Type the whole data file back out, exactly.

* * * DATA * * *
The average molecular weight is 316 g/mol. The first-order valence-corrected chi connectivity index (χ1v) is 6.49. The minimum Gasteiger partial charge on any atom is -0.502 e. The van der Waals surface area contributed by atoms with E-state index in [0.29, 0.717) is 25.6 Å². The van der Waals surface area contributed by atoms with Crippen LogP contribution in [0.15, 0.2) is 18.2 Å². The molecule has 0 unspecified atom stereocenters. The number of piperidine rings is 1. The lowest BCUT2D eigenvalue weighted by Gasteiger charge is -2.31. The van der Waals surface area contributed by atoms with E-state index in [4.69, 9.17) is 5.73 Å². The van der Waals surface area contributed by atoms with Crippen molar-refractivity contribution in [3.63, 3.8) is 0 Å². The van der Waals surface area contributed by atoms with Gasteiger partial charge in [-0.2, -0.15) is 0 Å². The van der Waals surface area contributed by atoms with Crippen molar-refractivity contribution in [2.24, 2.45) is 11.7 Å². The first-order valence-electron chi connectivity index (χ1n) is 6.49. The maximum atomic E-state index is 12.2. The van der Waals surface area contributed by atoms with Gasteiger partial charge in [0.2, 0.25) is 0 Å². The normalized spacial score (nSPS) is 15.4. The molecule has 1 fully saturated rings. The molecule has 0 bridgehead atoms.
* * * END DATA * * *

The average molecular weight is 316 g/mol. The first-order valence-corrected chi connectivity index (χ1v) is 6.49. The minimum Gasteiger partial charge on any atom is -0.502 e. The van der Waals surface area contributed by atoms with E-state index in [0.29, 0.717) is 25.6 Å². The van der Waals surface area contributed by atoms with Crippen LogP contribution in [0.15, 0.2) is 18.2 Å². The molecule has 0 unspecified atom stereocenters. The number of piperidine rings is 1. The lowest BCUT2D eigenvalue weighted by Gasteiger charge is -2.31. The van der Waals surface area contributed by atoms with E-state index in [4.69, 9.17) is 5.73 Å². The van der Waals surface area contributed by atoms with Crippen molar-refractivity contribution in [3.63, 3.8) is 0 Å². The van der Waals surface area contributed by atoms with Gasteiger partial charge in [-0.2, -0.15) is 0 Å². The van der Waals surface area contributed by atoms with Crippen molar-refractivity contribution in [2.24, 2.45) is 11.7 Å². The first-order valence-electron chi connectivity index (χ1n) is 6.49. The maximum atomic E-state index is 12.2. The van der Waals surface area contributed by atoms with Gasteiger partial charge in [0.2, 0.25) is 0 Å². The normalized spacial score (nSPS) is 15.4. The molecule has 1 fully saturated rings. The molecule has 0 bridgehead atoms.